July in The Blackberry Garden

Written by Alison Levey – award winning Garden blogger

The Summer Solstice has passed and now the mornings and evenings start to close in.  It feels like a moment to pause and reflect as soon there will soon be the first signs that the year is beginning to wane.  This could feel like a sad moment yet thankfully the garden ignores such feelings and is reaching its summer crescendo.  The recent warmth and rain has made the garden explode into froth and so many plants seem taller than usual.

I always think of July as the month of roses and abundance.  I have become more brutal in my shrub rose-pruning in recent years.  I used to clip them back politely and clearly ineffectually and now I take a more brutal approach trimming them down to be about 6 inch stems.  This delays their flowering a smidgeon and they grow a little less tall, but they flower magnificently.  I also prune Mme Alfred Carriere, a good climbing rose, quite hard in the winter.  She is a big girl and she throws out long whippy stems with huge speed.  Mme responds well to such harsh treatment and will flower all summer long.  My Rosa Hyde Hall hedge is attacked with hedge clippers, way back in the day I saw the renowned Geoff Hamilton on one of his television programmes test this method of rose pruning and he found it worked very well.  I am not going to disagree.

The stereotypical cottage garden will include vegetables amongst its flowers.  Indeed it may well have been more vegetable than flower in its origins as needs must; but the flowers played their part in attracting pollinators and acting as companion planting to restrict the march of the aphids and other garden pests.  I grow ornamental rhubarb and cardoons in my main borders and salsify self-seeds itself greedily throughout the garden.  I edit out what I do not want and enjoy its purple flowers followed by spheres of fairy-like seeds.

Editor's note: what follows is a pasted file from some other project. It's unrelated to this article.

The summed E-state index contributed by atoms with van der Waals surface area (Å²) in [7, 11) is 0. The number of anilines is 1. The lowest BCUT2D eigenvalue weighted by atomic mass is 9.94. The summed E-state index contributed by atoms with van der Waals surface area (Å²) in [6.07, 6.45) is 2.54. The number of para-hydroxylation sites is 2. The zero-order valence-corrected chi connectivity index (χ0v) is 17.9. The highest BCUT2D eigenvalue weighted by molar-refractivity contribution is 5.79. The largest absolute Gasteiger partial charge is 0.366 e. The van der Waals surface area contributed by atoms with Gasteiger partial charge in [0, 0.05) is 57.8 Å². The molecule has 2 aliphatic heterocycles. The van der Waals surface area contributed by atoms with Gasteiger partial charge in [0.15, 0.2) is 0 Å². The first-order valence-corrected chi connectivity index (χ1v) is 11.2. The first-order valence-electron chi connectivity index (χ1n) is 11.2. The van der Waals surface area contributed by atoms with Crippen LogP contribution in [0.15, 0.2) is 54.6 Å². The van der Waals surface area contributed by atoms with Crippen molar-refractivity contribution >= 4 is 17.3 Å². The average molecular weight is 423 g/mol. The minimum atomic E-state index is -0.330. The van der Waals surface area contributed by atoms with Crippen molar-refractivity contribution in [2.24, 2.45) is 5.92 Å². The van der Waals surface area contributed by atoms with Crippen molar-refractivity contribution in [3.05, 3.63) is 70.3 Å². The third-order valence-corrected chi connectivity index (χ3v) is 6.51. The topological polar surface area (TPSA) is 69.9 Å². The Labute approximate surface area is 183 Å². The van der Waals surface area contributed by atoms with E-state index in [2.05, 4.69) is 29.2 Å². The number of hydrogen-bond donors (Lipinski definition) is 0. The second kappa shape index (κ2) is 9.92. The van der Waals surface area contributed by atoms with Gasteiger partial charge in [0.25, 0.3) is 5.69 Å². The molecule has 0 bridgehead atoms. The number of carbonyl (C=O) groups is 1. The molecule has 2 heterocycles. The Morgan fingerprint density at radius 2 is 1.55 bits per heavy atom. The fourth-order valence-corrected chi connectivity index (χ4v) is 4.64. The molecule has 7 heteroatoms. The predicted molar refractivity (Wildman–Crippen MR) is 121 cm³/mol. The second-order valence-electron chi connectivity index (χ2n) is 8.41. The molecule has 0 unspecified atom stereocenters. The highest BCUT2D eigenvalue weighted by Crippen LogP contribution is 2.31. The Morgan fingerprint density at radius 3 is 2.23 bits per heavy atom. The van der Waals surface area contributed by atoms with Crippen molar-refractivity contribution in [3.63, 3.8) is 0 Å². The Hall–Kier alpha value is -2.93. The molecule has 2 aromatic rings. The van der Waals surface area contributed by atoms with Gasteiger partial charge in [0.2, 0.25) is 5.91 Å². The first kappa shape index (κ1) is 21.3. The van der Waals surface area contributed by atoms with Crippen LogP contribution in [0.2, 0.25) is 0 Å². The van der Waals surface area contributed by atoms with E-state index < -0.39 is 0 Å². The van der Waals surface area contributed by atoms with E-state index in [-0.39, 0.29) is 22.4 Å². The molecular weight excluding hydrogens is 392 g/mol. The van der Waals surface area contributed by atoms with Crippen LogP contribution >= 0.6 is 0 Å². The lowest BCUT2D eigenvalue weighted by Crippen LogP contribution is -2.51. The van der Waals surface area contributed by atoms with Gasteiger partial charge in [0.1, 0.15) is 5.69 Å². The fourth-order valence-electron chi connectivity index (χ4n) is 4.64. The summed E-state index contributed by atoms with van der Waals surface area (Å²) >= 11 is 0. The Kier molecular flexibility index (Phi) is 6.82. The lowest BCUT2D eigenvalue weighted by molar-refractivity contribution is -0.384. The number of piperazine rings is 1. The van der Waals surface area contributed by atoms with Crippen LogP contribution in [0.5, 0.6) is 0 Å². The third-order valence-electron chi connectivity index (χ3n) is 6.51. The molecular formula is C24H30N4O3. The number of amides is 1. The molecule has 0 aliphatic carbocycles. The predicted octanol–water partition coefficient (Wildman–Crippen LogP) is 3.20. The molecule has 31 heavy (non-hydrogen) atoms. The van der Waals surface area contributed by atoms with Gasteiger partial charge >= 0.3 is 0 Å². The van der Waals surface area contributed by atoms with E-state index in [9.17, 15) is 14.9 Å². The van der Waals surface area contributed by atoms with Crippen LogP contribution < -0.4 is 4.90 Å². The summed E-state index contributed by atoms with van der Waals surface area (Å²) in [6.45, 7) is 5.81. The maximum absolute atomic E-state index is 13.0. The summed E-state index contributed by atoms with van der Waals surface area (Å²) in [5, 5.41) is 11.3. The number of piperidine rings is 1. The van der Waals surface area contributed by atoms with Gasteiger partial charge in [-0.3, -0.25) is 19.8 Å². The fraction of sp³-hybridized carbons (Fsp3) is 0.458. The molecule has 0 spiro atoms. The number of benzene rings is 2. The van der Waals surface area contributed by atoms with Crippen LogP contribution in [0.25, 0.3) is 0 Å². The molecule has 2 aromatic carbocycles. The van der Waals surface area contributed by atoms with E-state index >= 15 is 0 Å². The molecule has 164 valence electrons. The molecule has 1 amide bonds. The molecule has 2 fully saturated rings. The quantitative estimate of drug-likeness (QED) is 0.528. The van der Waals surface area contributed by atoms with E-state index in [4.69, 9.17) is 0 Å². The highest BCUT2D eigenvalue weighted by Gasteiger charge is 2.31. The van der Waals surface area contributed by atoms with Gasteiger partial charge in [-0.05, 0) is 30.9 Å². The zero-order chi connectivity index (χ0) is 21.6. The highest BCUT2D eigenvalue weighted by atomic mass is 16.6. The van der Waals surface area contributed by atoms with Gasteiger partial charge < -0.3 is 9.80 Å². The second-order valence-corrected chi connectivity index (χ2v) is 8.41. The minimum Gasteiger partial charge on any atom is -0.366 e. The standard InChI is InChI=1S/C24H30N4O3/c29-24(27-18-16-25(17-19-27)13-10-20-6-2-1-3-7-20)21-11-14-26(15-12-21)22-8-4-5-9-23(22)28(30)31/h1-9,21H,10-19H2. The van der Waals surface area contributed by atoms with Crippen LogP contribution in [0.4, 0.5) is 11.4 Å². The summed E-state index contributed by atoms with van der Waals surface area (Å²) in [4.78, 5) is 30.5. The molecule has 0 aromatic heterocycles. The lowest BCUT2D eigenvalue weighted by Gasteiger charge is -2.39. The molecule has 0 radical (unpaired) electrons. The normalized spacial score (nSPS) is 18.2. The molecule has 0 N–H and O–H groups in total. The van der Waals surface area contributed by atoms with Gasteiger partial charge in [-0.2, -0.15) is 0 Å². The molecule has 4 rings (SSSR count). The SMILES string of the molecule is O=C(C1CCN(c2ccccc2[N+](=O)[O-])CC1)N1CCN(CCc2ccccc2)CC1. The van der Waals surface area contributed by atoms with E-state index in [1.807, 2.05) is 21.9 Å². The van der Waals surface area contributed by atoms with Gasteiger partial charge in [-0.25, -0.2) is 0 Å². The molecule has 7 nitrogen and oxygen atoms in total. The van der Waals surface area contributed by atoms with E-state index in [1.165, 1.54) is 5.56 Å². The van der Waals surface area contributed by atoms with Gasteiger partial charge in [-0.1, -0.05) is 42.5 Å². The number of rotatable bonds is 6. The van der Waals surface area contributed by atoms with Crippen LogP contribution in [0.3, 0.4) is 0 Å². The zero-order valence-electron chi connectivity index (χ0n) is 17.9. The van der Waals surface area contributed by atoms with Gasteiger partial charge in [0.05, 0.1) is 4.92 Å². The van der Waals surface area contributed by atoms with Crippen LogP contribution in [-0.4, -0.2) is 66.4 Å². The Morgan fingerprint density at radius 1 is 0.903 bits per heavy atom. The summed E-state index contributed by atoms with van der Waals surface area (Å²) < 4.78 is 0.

In the veg garden I always grow nasturtiums.  They are such wonderful annual plants and for me the garden is not complete without them.  In the veg garden they give added value as they attract black fly away from my beans.

Back in the main garden perennial geraniums are stealing the show.  This dark pink one (name lost, it is not Ann Folkard, that is the best  I can manage) is taller than it has been before and spreads her elbows out decadently taking up as much space as she can.  Once the first flush of flowers is over I chop her back to 6 inches or so and she will respond by growing back a little less large and will flower again.  The perennial poppies, Papaver orientale, get the same treatment.  It keeps them a bit tidier as much as I love them the foliage is quite scrappy once they have finished flowering.

Elsewhere in the garden I am finding plants emerging I thought had perished over the winter.  There is a perennial pea planted as a tiny scrap last year, a gift from a friend and it arrived unnamed.  I am looking forward to its eventually flowering as I do not know what colour it will be.  Having climbing/scrambling plants wandering through my borders is a key part of the happy jumble I like my cottage planting to resemble.  Similar to the salsify, I like things to pop up where I did not plant them, they often choose the best places for themselves don’t you find?

How are your borders looking at the moment?  I hope the recent rains have given them a refresh.

Enjoy your gardens and stay safe.

Alison Levey


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1 comments so far

  • 3 years ago
    My borders are looking fab - but so are the weeds. I've been focusing on the veg patch and taken my eye of weeding elsewhere!

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